Carl Roberts describes his first year as a Provisionally Certificated Teacher (PCT) as ‘a frenzy of adjustment’. But through the Teaching Council’s Tuakana Teina programme, and with the support of mentor Rita Palmer, Carl is embracing the challenges and his confidence is soaring.
Carl, a year 2-3 teacher at Roslyn School in Palmerston North, says, “I feel extremely lucky to be part of the programme and to have Rita as my mentor. She has such a vast range of experience, and her enthusiasm is infectious.”
Launched by the Teaching Council earlier this year, Tuakana Teina harnesses the skills and knowledge of experienced mentor teachers and matches them with PCTs who are looking for a mentor.
It is aimed at PCTs who are having difficulty accessing a mentor, or who are partially completed, with the aim of helping them to progress to Full Certification.
Provisionally Certificated Teacher Carl Roberts has been paired with mentor Rita Palmer through the Teaching Council's Tuakana Teina programme.
At the start of the year, Carl was paired with an experienced teacher from his school to be his mentor. As is often the case, these teachers wear many hats and have a lot of conflicting priorities.
Principal Joanne How explains, “Carl’s mentor was stretched to capacity, which meant she was under a great deal of pressure and Carl wasn’t getting the support he needed.”
Roslyn School had already engaged Rita, an education consultant, to work with them around Teaching as Inquiry. “When Rita offered to work with Carl on a formal mentoring programme it was a no-brainer. We jumped at the chance,” Joanne says.
Rita now visits Carl and Joanne at the school every week, and the three of them work together to set clear, specific goals for Carl to work towards.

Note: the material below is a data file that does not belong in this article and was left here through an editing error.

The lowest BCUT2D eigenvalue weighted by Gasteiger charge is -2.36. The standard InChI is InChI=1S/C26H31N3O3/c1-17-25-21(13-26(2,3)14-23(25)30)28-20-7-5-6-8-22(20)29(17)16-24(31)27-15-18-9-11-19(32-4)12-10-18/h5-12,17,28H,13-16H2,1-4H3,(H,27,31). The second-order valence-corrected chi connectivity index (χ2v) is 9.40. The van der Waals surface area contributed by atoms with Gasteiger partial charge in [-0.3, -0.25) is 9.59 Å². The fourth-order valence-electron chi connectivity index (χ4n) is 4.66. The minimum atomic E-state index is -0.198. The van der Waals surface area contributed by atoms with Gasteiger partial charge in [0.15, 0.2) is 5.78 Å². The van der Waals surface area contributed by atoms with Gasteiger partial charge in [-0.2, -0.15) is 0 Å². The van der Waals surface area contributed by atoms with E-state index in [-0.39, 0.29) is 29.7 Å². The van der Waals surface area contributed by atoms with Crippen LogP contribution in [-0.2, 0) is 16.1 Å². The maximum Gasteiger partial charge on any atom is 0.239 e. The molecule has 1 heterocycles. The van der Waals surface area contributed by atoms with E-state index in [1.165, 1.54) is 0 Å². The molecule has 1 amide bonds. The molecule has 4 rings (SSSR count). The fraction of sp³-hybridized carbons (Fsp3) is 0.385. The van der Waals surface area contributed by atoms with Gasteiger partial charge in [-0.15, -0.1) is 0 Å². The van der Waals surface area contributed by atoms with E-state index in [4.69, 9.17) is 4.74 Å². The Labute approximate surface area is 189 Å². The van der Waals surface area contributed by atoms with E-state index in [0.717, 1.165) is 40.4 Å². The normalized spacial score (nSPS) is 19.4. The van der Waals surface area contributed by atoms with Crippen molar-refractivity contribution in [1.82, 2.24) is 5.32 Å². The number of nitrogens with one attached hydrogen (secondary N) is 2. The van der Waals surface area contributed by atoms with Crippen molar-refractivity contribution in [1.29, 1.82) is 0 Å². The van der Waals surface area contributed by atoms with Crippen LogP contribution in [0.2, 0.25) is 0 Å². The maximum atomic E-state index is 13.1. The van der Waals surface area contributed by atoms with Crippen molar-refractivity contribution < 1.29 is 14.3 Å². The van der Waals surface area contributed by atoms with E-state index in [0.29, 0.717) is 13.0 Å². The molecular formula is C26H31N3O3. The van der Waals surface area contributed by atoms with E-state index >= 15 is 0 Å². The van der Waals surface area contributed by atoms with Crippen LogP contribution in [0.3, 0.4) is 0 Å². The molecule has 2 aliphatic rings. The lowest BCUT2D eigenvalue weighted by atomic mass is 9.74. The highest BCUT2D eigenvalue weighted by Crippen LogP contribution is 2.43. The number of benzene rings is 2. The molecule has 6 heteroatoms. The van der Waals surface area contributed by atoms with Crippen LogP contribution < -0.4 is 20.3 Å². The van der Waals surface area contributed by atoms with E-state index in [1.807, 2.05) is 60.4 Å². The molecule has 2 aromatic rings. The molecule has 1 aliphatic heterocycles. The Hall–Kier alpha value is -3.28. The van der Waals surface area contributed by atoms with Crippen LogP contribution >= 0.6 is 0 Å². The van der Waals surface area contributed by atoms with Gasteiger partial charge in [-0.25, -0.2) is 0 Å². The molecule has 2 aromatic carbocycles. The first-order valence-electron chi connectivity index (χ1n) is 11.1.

“Although my goals are co-constructed, I ultimately set my own learning objectives and that’s very empowering.” Carl Roberts, Roslyn School
“We use a mixture of theory and practice – one to one meetings, targeted observations and reflections on practice. Sometimes Rita will join me in class and model teaching techniques, so I can watch and understand how learners react in different situations. We also talk on the phone and email between visits.”
Rita explains that the emphasis is on scaffolding Carl’s learning, rather than giving him the answers. “I ask him leading questions such as, ‘What do you think would happen if …?’ or ‘What did you notice when …?’ It’s about helping him to discover for himself, learning through self-reflection.”
All of Carl’s learning is done through a Code and Standards lens. Rita says, “The Code can be quite daunting for new teachers. Embedding it into everything we do helps to reinforce our commitment to the Code and is helping Carl to realise it’s nothing to be afraid of.”
Joanne has already noticed a big change in Carl. “He’s really got the bit between his teeth. Plus, Rita's support has taken a lot of pressure off Carl’s original mentor. It’s been a win-win situation for everyone.”
Carl adds, “Thanks to Rita and my school, I’ve gone from feeling overwhelmed to finding a renewed enthusiasm. Tuakana Teina is a fantastic opportunity for me to develop and grow as a teacher. I couldn’t ask for anything more.”
Rita Palmer is a New Zealand trained teacher and literacy specialist. Her work has taken her around New Zealand, as well as to New York where she spent seven years as a consultant troubleshooting in some of the city’s most impoverished schools.
Rita has worked as an independent consultant and learning coach since 2015 and is passionate about capacity-building for the profession. She says, “I got involved in the Tuakana Teina programme because I strongly believe in what it is trying to achieve.”
“There is a huge need for structured mentoring programmes and good mentors in schools. Having a good induction and mentoring programme can be make or break for beginning teachers. Teaching can be very isolating, so having a good support network is crucial.”